by Jamie Lasorsa
When you go through Princeton center and see that stately clock adorning the tower façade of the
Princeton Public library, you may take for granted what happens behind the scenes to keep that clock
going each week, but for James Mellor, it has been a labor of love.
James and his wife Beth officially settled in Princeton 34 years ago when they moved into Beth’s
childhood home. Beth’s father, Herbert (Herb) Maynard had been assisting his neighbor Ken Hagberg,
the previous clock keeper of almost 50 years, with winding the clock occasionally when Ken would go
on vacation. James took over Herb’s role as a fill-in/apprentice and started learning from Ken,
assisting with maintenance, and occasionally stepping in for the task of winding when Ken was away.
When Ken retired in 2009, James officially took over as the “Keeper of the Clock”.
James grew up in Holden, where he and his brothers helped their dad at his machine shop. After his

time in the military as an MP dog handler, James continued being a “jack-of-all trades,” assisting
friends and others in the community with various handyman projects. Regarding his learning the fine
details of winding the Howard Tower Clock, James says, “I learned from the best [Ken Hagberg]. I had
a background in machine building and repair, so I looked at it as a simple machine with late 1800s
The winding of the clock, which was made by the E. Howard Clock Co. of Boston around 1884, is a
physically strenuous job, one that requires the pulling of 800-900lb weights up from the basement to
keep it ticking. It’s also a “2-wind” production, with one wind being for the clock side and another wind
for the bell chime. James would wind the clock once per week, but not necessarily always on the
same day. Losing a minute or two here and there due to the clock’s age, a windstorm, or ice build-up,
would be cause for James to make manual adjustments during winding sessions, and of course a big
adjustment was made for the start and end of daylight savings time.
Typically, the weekly winding process would take 10-15 minutes to complete, however James recalls
one instance when he was able to do it in 6-1/2 minutes, as he was running late for a golf league
game! Another memory for James is when he had to climb the 120-year-old wooden ladder up into the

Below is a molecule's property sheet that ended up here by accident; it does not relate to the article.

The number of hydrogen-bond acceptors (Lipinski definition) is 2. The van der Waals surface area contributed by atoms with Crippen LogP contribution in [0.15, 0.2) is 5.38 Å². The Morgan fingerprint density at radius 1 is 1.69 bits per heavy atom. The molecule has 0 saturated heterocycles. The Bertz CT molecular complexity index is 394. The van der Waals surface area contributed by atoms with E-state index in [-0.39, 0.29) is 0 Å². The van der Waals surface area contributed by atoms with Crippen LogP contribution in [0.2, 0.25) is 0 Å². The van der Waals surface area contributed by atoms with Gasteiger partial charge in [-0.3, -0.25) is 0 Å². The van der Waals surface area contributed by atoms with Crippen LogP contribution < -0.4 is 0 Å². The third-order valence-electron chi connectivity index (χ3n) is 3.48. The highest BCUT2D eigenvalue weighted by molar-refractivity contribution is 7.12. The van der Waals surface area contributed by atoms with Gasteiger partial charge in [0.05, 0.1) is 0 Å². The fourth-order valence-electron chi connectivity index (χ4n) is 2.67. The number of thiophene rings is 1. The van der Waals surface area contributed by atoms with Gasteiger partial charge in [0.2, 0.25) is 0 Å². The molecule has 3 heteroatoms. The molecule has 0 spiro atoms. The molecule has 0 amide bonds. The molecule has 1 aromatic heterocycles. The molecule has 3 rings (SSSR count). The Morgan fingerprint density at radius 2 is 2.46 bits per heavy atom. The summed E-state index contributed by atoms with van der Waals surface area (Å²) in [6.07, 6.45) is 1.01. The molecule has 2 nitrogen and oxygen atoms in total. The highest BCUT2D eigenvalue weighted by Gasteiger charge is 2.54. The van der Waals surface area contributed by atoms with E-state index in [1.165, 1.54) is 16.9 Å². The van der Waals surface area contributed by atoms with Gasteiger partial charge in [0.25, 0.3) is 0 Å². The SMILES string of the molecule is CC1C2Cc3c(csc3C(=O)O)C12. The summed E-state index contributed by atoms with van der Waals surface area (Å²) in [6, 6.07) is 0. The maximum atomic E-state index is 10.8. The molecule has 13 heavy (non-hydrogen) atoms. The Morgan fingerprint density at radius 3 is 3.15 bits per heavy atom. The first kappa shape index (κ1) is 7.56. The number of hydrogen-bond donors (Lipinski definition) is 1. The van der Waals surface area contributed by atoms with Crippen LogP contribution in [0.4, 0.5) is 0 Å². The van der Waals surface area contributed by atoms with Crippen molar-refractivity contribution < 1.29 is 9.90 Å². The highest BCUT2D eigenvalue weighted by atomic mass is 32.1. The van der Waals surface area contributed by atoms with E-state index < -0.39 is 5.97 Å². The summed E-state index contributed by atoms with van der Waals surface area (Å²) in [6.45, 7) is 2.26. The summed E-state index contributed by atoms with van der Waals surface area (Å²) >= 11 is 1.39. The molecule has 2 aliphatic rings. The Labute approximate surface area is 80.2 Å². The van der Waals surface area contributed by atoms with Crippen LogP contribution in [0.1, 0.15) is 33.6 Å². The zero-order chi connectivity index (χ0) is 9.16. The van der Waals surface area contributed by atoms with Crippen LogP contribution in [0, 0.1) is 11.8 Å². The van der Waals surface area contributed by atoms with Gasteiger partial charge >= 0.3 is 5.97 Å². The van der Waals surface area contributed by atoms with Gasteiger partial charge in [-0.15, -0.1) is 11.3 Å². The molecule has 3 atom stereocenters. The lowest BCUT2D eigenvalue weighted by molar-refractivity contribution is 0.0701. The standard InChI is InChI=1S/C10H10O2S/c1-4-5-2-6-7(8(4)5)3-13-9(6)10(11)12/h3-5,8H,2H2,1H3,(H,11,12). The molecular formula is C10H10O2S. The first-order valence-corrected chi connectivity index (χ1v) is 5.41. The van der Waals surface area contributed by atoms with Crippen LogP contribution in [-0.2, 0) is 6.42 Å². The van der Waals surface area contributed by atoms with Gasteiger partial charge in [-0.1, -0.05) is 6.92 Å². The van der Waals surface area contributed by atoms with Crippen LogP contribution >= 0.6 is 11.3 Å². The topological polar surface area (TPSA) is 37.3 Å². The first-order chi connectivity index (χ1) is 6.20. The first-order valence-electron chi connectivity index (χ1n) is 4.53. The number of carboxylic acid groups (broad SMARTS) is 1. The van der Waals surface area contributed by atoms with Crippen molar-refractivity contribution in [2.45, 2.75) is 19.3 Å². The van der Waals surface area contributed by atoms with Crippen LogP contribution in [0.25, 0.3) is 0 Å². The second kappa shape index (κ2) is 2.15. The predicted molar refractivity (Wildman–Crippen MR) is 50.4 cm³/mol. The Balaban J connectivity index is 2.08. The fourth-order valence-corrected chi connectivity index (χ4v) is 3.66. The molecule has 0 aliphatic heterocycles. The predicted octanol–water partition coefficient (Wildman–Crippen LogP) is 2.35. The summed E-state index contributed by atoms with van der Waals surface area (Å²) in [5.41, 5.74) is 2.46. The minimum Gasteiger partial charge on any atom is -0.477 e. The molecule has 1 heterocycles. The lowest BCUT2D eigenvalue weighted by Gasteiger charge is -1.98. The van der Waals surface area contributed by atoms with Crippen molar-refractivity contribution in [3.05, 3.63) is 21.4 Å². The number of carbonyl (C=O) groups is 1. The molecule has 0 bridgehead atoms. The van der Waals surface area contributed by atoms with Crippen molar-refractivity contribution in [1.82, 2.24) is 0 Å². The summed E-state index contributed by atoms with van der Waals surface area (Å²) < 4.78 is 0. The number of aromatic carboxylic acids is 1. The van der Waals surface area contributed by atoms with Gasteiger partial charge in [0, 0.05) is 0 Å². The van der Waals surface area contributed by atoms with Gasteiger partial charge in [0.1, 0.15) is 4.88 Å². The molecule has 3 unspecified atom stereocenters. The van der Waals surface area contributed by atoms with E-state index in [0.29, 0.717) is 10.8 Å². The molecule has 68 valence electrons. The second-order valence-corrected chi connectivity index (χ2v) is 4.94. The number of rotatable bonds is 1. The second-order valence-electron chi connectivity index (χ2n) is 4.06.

belfry to service the bell. When he opened the hatch, he disturbed several roosting brown bats, which
he described as “interesting to say the least.” This gave him an up close and personal rendition of
“bats in the belfry!”
Five and a half years ago, James was diagnosed with laryngeal cancer, causing him to need surgery
to remove his larynx, and undergo chemotherapy and radiation treatments. Unfortunately, the cancer
returned. Another treatment with immunotherapy was attempted, however it once again returned.
James then turned to Dana Farber where a treatment of neck stabilization with dual immunotherapy
and more targeted treatment has proven to be quite successful. James received the good news a few
months ago that he was in remission! His wife Beth, who assisted him with his clock winding duties
during his treatments, says he is currently doing well, better day-by-day. Beth states, “I always said
winding the clock (whether him or me) was keeping James ticking too. It gave us focus through some
pretty difficult times. We did have quite a few instances when things were dire that we missed winding
and the clock would stop. I'd love to thank the town for their understanding and support when we fell
Although James says he would have liked to continue for many years being the “Keeper of the
Clock” for the town, his health issues have prevented that from becoming a reality. James has decided
after nearly 30 years of service to retire and pass the reigns along to Nathaniel Gove, who has
assisted him in clock duties in the past.
Library Trustee Chair, Jane Weisman shares, “When Ken [Hagberg] retired in 2009, James took
over and has been caring for the clock through thick and thin. The Trustees are so very grateful to
James for his dedication and expertise that he selflessly gave to the running of our Town’s ‘heartbeat’
at the top of The Common. We will be putting a small plaque at the base of the spiral staircase leading
to the clock tower recognizing his service.”
Beth shares, “The keeper of the clock tends to always think of the clock, driving through the center
checking the time. Working outside listening for the chime. It's such a wonderful part of the towns
history and we were very lucky to be a part of it.”
When asked about his favorite part of the job, James says “The people I have met from my weekly
trips to the library. From the staff to the inquisitive patrons, most people don’t know that someone has
to climb those stairs and wind the clock and that it’s manual labor. It has been a pleasure to serve the
library and town in this capacity as Keeper of the Clock.”